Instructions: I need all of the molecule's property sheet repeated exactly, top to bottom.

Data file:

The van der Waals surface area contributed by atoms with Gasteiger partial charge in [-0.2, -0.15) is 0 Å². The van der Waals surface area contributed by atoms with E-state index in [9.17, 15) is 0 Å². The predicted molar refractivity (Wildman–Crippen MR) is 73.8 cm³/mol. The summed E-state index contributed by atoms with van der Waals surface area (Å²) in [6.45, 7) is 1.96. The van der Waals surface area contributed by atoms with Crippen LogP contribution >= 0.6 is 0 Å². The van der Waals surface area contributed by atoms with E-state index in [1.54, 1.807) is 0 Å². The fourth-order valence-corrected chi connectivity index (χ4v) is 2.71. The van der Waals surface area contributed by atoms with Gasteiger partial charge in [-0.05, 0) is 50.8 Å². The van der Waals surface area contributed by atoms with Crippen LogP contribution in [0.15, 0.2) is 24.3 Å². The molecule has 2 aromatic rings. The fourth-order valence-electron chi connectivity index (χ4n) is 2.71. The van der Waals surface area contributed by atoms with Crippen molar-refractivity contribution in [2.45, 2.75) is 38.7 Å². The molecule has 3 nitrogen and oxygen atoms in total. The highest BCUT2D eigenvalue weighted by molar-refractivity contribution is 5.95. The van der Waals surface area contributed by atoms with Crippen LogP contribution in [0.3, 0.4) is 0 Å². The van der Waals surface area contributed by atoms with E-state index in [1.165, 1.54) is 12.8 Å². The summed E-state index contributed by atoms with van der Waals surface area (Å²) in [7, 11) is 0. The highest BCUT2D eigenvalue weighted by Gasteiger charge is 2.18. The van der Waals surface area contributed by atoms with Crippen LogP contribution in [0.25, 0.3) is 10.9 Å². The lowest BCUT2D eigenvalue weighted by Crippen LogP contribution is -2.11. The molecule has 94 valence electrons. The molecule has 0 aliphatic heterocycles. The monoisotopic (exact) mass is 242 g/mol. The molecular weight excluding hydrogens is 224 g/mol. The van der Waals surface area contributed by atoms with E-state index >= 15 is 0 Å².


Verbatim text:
The van der Waals surface area contributed by atoms with Gasteiger partial charge in [-0.2, -0.15) is 0 Å². The van der Waals surface area contributed by atoms with E-state index in [9.17, 15) is 0 Å². The predicted molar refractivity (Wildman–Crippen MR) is 73.8 cm³/mol. The summed E-state index contributed by atoms with van der Waals surface area (Å²) in [6.45, 7) is 1.96. The van der Waals surface area contributed by atoms with Crippen LogP contribution >= 0.6 is 0 Å². The van der Waals surface area contributed by atoms with E-state index in [1.54, 1.807) is 0 Å². The fourth-order valence-corrected chi connectivity index (χ4v) is 2.71. The van der Waals surface area contributed by atoms with Gasteiger partial charge in [-0.05, 0) is 50.8 Å². The van der Waals surface area contributed by atoms with Crippen LogP contribution in [0.15, 0.2) is 24.3 Å². The molecule has 2 aromatic rings. The fourth-order valence-electron chi connectivity index (χ4n) is 2.71. The van der Waals surface area contributed by atoms with Crippen molar-refractivity contribution in [2.45, 2.75) is 38.7 Å². The molecule has 3 nitrogen and oxygen atoms in total. The highest BCUT2D eigenvalue weighted by molar-refractivity contribution is 5.95. The van der Waals surface area contributed by atoms with Crippen LogP contribution in [0.3, 0.4) is 0 Å². The van der Waals surface area contributed by atoms with E-state index in [1.165, 1.54) is 12.8 Å². The summed E-state index contributed by atoms with van der Waals surface area (Å²) in [7, 11) is 0. The highest BCUT2D eigenvalue weighted by Gasteiger charge is 2.18. The van der Waals surface area contributed by atoms with Crippen LogP contribution in [0.25, 0.3) is 10.9 Å². The lowest BCUT2D eigenvalue weighted by Crippen LogP contribution is -2.11. The molecule has 94 valence electrons. The molecule has 0 aliphatic heterocycles. The monoisotopic (exact) mass is 242 g/mol. The molecular weight excluding hydrogens is 224 g/mol. The van der Waals surface area contributed by atoms with E-state index >= 15 is 0 Å².